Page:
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Coping with the “Big D:” Financial Planning and Divorce

McKenzie Ebbesen, CFP® - Thursday, February 16, 2017

Financial Planning and Divorce | McKenzie Ebbesen M.J. Smith and AssociatesThere’s an old adage that says, “Death is awful, but divorce is worse.” It’s true that in both cases, someone you loved is gone. However, after a divorce, the person you loved may not really be out of your life.

If you think the rate of divorce is slowing, think again. According to Fortune, a recent analysis by sociology professor Philip Cohen at the University of Maryland shows that the American divorce rate is slightly more than 50 percent – 52.7 percent, to be exact, with Baby Boomers leading the way.

 

The difference in loss can be substantial.

Divorce is a critical time to enlist the services of holistic financial planner who will place your interests first. In 2012, the U.S. Government Accountability Office released a study finding that household income for women fell, on average, 41 percent with divorce – almost double the loss that men experienced! A recent report by Bloomberg also discussed that when women with children divorce, they tend to sacrifice saving for retirement just to keep the family home, which can be a big mistake down the road. It takes careful planning to regain what you may lose in a divorce situation, and an experienced financial planner can guide you through the transition, while helping you stay objective and focused.

 

Steps to Take

If you’re facing a divorce, the first step is to get organized. Huffington Post blogger Karen Covy, a divorce attorney and life advisor, offers 10 Financial Mistakes to Avoid in Divorce, and many of those mistakes involve failing to gather the documentation needed to understand your financial situation in its current state.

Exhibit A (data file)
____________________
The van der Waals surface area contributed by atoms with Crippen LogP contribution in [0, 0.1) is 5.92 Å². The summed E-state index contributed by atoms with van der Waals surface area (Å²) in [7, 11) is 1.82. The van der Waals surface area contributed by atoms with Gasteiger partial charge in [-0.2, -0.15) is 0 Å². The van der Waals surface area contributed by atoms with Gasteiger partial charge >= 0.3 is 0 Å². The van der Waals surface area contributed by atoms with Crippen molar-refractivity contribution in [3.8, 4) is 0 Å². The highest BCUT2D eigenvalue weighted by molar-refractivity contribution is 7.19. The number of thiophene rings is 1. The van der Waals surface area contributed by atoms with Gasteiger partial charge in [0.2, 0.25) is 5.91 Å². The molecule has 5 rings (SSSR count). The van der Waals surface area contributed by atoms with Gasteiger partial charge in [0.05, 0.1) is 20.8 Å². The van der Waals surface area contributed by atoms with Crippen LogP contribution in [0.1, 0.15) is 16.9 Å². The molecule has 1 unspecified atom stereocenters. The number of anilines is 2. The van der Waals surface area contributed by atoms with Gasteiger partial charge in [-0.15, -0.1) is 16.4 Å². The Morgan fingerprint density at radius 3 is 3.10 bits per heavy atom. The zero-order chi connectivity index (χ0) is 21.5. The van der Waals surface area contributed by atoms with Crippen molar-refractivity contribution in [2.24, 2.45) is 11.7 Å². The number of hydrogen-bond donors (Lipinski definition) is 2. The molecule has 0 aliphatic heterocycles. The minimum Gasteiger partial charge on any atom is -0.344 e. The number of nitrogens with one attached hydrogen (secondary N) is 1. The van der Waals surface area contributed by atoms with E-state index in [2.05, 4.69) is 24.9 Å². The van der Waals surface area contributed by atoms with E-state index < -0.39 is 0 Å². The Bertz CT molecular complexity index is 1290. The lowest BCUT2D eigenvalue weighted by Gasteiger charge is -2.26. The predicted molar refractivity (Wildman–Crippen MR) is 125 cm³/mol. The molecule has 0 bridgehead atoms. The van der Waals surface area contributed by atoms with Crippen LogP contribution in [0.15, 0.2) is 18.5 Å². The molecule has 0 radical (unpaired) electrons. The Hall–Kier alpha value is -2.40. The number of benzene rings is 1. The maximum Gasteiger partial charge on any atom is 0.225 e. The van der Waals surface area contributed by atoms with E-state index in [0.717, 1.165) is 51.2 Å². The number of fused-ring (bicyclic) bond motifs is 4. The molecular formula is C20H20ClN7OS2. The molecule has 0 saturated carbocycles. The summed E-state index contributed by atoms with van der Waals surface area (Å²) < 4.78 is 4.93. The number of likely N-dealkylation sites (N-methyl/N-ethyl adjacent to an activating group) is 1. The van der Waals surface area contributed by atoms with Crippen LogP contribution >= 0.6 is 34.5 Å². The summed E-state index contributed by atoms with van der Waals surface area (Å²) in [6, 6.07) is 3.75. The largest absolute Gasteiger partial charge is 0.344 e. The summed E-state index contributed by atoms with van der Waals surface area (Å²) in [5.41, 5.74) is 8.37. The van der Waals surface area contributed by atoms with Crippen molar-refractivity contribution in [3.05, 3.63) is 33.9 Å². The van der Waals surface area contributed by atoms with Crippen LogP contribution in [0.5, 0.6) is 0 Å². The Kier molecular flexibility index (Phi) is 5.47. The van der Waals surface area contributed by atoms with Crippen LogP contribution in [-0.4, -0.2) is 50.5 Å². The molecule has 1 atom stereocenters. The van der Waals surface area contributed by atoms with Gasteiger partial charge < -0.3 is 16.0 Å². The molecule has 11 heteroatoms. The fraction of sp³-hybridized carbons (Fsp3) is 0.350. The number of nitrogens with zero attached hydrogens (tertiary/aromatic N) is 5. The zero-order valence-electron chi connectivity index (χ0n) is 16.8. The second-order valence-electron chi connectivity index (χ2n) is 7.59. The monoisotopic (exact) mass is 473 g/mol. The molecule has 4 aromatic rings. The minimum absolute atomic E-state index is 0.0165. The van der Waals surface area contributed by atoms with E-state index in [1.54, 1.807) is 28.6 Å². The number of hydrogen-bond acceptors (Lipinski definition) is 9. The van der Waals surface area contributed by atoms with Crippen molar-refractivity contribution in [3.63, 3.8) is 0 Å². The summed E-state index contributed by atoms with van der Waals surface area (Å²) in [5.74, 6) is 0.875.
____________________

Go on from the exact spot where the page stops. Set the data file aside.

A second step is to find family members or friends who understand money issues and with whom you can discuss these things. They can help provide guidance as you prepare to meet with a financial professional.

Finally, don’t wait to see a financial advisor – in particular, your own financial advisor -- until after your divorce is final. An article in Money demonstrates an unfortunate example of a woman whose advisor was working with both spouses, and was unaware that her husband hadn’t disclosed a home-equity loan on the house she received in the settlement!

 

It Takes a Team

Women in divorce situations often find it necessary to assemble a team of professionals to ensure they receive the proper legal and financial advice. As the Money article points out, law school doesn’t offer the proper training to enable lawyers to offer competent legal advice. The reverse is also true. However, many attorneys and financial advisors do keep a stable of professionals they work with and can recommend.

Even though going through a divorce can be traumatic, it’s important to take a deep breath, harness your emotions, and turn to those who are most qualified to help you through the situation. At M.J. Smith & Associates, we specialize in helping women in transition as a result of divorce, death of a spouse, or receipt of a significant inheritance. If you find yourself in one of these situations, please feel free to contact us for a complimentary, no obligation consultation. It would be our privilege to help.

 

 

 

The information herein has been obtained from sources considered to be reliable, but we do not guarantee that it is accurate or complete. Links are being provided for informational purposes only. Raymond James is not affiliated with and does not endorse, authorize or sponsor any of the listed websites or their respective sponsors. Raymond James is not responsible for the content of any website or the collection or use of information regarding any website's users and/or members. Raymond James Financial Services, Inc. and its advisors do not provide legal advice, legal matters should be discussed with a legal professional.

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